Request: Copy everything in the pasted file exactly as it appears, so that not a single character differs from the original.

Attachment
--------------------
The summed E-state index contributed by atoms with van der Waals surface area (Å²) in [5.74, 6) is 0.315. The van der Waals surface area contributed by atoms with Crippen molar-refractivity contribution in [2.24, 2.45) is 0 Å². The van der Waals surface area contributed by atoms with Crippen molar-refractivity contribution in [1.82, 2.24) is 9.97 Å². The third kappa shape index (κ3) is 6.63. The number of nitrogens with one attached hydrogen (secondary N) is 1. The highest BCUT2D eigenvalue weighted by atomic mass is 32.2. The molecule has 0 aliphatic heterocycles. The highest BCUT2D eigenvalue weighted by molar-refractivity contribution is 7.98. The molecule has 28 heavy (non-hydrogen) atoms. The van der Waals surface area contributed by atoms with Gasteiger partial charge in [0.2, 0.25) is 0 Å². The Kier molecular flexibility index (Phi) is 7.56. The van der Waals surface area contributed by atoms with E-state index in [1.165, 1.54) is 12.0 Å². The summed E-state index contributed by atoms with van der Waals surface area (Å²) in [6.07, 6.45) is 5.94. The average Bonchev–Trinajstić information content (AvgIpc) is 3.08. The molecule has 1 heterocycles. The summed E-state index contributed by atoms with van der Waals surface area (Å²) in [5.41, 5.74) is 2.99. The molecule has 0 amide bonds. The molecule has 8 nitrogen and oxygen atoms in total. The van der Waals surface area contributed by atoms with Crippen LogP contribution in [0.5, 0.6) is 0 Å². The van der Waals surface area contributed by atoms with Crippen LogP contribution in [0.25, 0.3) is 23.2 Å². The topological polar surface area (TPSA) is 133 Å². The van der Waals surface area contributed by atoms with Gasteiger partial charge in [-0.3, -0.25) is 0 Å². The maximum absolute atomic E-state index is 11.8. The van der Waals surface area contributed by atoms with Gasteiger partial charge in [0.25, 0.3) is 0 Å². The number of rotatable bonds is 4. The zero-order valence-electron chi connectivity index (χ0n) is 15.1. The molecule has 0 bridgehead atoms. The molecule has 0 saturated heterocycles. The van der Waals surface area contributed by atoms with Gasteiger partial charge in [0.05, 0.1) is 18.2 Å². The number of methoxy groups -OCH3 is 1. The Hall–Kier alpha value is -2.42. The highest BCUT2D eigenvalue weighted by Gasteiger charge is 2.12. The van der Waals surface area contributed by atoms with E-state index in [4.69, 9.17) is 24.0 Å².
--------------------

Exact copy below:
The summed E-state index contributed by atoms with van der Waals surface area (Å²) in [5.74, 6) is 0.315. The van der Waals surface area contributed by atoms with Crippen molar-refractivity contribution in [2.24, 2.45) is 0 Å². The van der Waals surface area contributed by atoms with Crippen molar-refractivity contribution in [1.82, 2.24) is 9.97 Å². The third kappa shape index (κ3) is 6.63. The number of nitrogens with one attached hydrogen (secondary N) is 1. The highest BCUT2D eigenvalue weighted by atomic mass is 32.2. The molecule has 0 aliphatic heterocycles. The highest BCUT2D eigenvalue weighted by molar-refractivity contribution is 7.98. The molecule has 28 heavy (non-hydrogen) atoms. The van der Waals surface area contributed by atoms with Gasteiger partial charge in [0.2, 0.25) is 0 Å². The Kier molecular flexibility index (Phi) is 7.56. The van der Waals surface area contributed by atoms with E-state index in [1.165, 1.54) is 12.0 Å². The summed E-state index contributed by atoms with van der Waals surface area (Å²) in [6.07, 6.45) is 5.94. The average Bonchev–Trinajstić information content (AvgIpc) is 3.08. The molecule has 1 heterocycles. The summed E-state index contributed by atoms with van der Waals surface area (Å²) in [5.41, 5.74) is 2.99. The molecule has 0 amide bonds. The molecule has 8 nitrogen and oxygen atoms in total. The van der Waals surface area contributed by atoms with Crippen LogP contribution in [0.5, 0.6) is 0 Å². The van der Waals surface area contributed by atoms with Crippen LogP contribution in [0.25, 0.3) is 23.2 Å². The topological polar surface area (TPSA) is 133 Å². The van der Waals surface area contributed by atoms with Gasteiger partial charge in [-0.3, -0.25) is 0 Å². The maximum absolute atomic E-state index is 11.8. The van der Waals surface area contributed by atoms with Gasteiger partial charge in [0.25, 0.3) is 0 Å². The number of rotatable bonds is 4. The zero-order valence-electron chi connectivity index (χ0n) is 15.1. The molecule has 0 bridgehead atoms. The molecule has 0 saturated heterocycles. The van der Waals surface area contributed by atoms with Gasteiger partial charge in [0.05, 0.1) is 18.2 Å². The number of methoxy groups -OCH3 is 1. The Hall–Kier alpha value is -2.42. The highest BCUT2D eigenvalue weighted by Gasteiger charge is 2.12. The van der Waals surface area contributed by atoms with E-state index in [4.69, 9.17) is 24.0 Å².